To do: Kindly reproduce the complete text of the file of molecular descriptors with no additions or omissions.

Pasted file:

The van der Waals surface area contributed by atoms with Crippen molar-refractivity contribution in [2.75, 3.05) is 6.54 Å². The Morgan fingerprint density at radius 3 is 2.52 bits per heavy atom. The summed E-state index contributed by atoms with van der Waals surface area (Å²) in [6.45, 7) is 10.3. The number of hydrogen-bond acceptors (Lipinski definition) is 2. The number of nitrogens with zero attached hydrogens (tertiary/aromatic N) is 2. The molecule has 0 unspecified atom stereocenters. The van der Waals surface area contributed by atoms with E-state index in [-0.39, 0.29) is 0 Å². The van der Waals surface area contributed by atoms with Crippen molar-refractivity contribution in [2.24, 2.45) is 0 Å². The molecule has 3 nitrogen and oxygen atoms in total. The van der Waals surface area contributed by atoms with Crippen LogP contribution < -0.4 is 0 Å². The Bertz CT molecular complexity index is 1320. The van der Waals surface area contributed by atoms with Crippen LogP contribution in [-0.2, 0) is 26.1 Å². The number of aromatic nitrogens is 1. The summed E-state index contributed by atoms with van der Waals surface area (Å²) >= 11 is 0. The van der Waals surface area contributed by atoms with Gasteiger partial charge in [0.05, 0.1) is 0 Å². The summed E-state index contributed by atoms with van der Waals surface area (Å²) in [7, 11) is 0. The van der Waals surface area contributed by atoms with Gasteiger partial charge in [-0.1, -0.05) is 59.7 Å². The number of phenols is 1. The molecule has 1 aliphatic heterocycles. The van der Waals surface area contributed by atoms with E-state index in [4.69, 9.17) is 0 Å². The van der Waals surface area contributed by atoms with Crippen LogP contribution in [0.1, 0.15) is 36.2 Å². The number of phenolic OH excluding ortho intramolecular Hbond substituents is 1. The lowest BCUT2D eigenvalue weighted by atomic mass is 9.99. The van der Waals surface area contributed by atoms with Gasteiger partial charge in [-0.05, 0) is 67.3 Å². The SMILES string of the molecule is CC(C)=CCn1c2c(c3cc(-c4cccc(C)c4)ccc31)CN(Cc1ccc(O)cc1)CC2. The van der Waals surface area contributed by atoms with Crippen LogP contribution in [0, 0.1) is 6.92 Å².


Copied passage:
The van der Waals surface area contributed by atoms with Crippen molar-refractivity contribution in [2.75, 3.05) is 6.54 Å². The Morgan fingerprint density at radius 3 is 2.52 bits per heavy atom. The summed E-state index contributed by atoms with van der Waals surface area (Å²) in [6.45, 7) is 10.3. The number of hydrogen-bond acceptors (Lipinski definition) is 2. The number of nitrogens with zero attached hydrogens (tertiary/aromatic N) is 2. The molecule has 0 unspecified atom stereocenters. The van der Waals surface area contributed by atoms with E-state index in [-0.39, 0.29) is 0 Å². The van der Waals surface area contributed by atoms with Crippen molar-refractivity contribution in [2.24, 2.45) is 0 Å². The molecule has 3 nitrogen and oxygen atoms in total. The van der Waals surface area contributed by atoms with Crippen LogP contribution < -0.4 is 0 Å². The Bertz CT molecular complexity index is 1320. The van der Waals surface area contributed by atoms with Crippen LogP contribution in [-0.2, 0) is 26.1 Å². The number of aromatic nitrogens is 1. The summed E-state index contributed by atoms with van der Waals surface area (Å²) >= 11 is 0. The van der Waals surface area contributed by atoms with Gasteiger partial charge in [0.05, 0.1) is 0 Å². The summed E-state index contributed by atoms with van der Waals surface area (Å²) in [7, 11) is 0. The van der Waals surface area contributed by atoms with Gasteiger partial charge in [-0.1, -0.05) is 59.7 Å². The number of phenols is 1. The molecule has 1 aliphatic heterocycles. The van der Waals surface area contributed by atoms with E-state index in [4.69, 9.17) is 0 Å². The van der Waals surface area contributed by atoms with Crippen LogP contribution in [0.1, 0.15) is 36.2 Å². The number of phenolic OH excluding ortho intramolecular Hbond substituents is 1. The lowest BCUT2D eigenvalue weighted by atomic mass is 9.99. The van der Waals surface area contributed by atoms with Gasteiger partial charge in [-0.05, 0) is 67.3 Å². The SMILES string of the molecule is CC(C)=CCn1c2c(c3cc(-c4cccc(C)c4)ccc31)CN(Cc1ccc(O)cc1)CC2. The van der Waals surface area contributed by atoms with Crippen LogP contribution in [0, 0.1) is 6.92 Å².